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Technology and the Garden

Garden and Landscape Symposium, May 6–7, 2011
Technology and the Garden

In his classic work The Machine in the Garden (1964), Leo Marx posited that modernity came into being when the machine—a symbol of the forces of technology—entered the pastoral garden of the pre-industrial world. The machine was the engine of change and a profound disturbance to the garden, traditionally seen as a peaceful, static realm and the antithesis of the turbulent forces of technology and the nascent modern world. Yet gardens are products of technology, and this intimate connection invites further exploration. Scholars have long recognized the impact of technology on our understanding of nature and geography, but have rarely analyzed its relation to gardens and other designed landscapes. This is a significant gap in our scholarship that this symposium is intended to redress.

Expanding upon existing research in the history of technology, we will address framework issues including the impact of mechanization on gardens, the role of informal or artisanal knowledge in the continuity of working methods, and the links between technological innovation and design change. Through specific cases we will build on areas where there has been substantial study, such as water systems and gardens, and explore topics that have received little attention, such as the history of earth-moving equipment. We will also highlight contemporary explorations of landscape both as a place and an idea and present new modes of representation and garden experience created by artists using film, video, and digital technologies. The technics of the garden can be hidden or revealed, disguised beneath the earth, or celebrated on the surface. Technology can be approached at the full range of scales of garden and landscape design, through all historical periods, and in a diversity of places and cultures; how designers have dealt with this issue is a central question in garden history, and this symposium will serve as a beginning foray into this increasingly vital topic.

Speakers

  • Tom Conley, Abbott Lawrence Lowell Professor, Harvard University, The Engineer in the Garden: from Amadis to L'Astrée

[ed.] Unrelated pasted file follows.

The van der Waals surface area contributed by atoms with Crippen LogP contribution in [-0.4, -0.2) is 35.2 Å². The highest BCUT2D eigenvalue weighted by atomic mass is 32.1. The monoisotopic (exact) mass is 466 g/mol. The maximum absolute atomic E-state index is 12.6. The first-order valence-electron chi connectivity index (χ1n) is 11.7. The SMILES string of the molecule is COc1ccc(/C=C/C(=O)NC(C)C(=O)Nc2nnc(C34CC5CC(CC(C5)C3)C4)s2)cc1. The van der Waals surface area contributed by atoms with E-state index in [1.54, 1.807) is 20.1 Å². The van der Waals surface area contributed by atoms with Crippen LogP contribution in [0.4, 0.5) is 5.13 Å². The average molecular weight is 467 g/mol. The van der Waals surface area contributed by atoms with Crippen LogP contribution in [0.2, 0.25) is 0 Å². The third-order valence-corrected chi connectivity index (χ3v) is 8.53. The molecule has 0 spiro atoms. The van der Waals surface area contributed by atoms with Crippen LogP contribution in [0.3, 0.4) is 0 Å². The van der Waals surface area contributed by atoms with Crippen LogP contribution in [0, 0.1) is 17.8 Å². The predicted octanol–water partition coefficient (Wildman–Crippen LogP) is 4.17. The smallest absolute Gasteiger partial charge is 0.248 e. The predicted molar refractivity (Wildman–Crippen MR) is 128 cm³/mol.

• Nikolaus Correll, Assistant Professor, University of Colorado at Boulder, Robots in the Garden
  • Claudia Dias, Architect, Fifthseason Studios, New York, Green Roofs and the Idea of the Wild Thing: The Economics of Manipulating Nature
  • Georges Farhat, Associate Professor, University of Toronto, Optical Instrumenta[liza]tion and Earth Moving in Seventeenth-Century French Gardens: Craftsmanship, Site, and Historiographies
  • Alison Hardie, Senior Lecturer, University of Leeds, The Practical Side of Paradise: Garden-Making in Ming Dynasty China
  • Mark Laird, Senior Lecturer, Harvard University, Greenhouse Technologies and Horticulture: The 1st Duchess of Beaufort’s Stove at Badminton
  • Michael Lee, Postdoctoral Associate, Dumbarton Oaks, Infrastructure as Landscape Embellishment: Peter Joseph Lenné in Potsdam and Berlin
  • Scott MacDonald, Professor, Hamilton College, The Garden in the Machine (film screenings)
  • Alessandra Ponte, Professeure agrégée, Université de Montréal, The Planetary Garden: From Energy to Information, 1870s-1970s
  • Peter Raven, President Emeritus, Missouri Botanical Garden, The Genetic Modification of Crops and the Possible Use of These Techniques for Ornamental Plants
  • Katherine Rinne, Adjunct Professor, California College of the Arts, Garden Hydraulics in Pre-Sistine Rome
  • Anatole Tchikine, Lecturer, University of Dublin; Fellow, Dumbarton Oaks, L'anima del giardino: Water, Gardens, and Hydraulics in Sixteenth-Century Florence and Naples
  • Jan Woudstra, Reader, University of Sheffield, The Stoves at Hampton Court Palace (1688–1701): The Best Contrived and Built Stoves in England and Its Famous Collection of Indian Plants
  • Marina Zurkow, Video Artist, New York; and Una Chaudhuri, Professor, New York University, Queering the Green Man: Marina Zurkow’s Mesocosm (Northumberland UK) (includes video screening)

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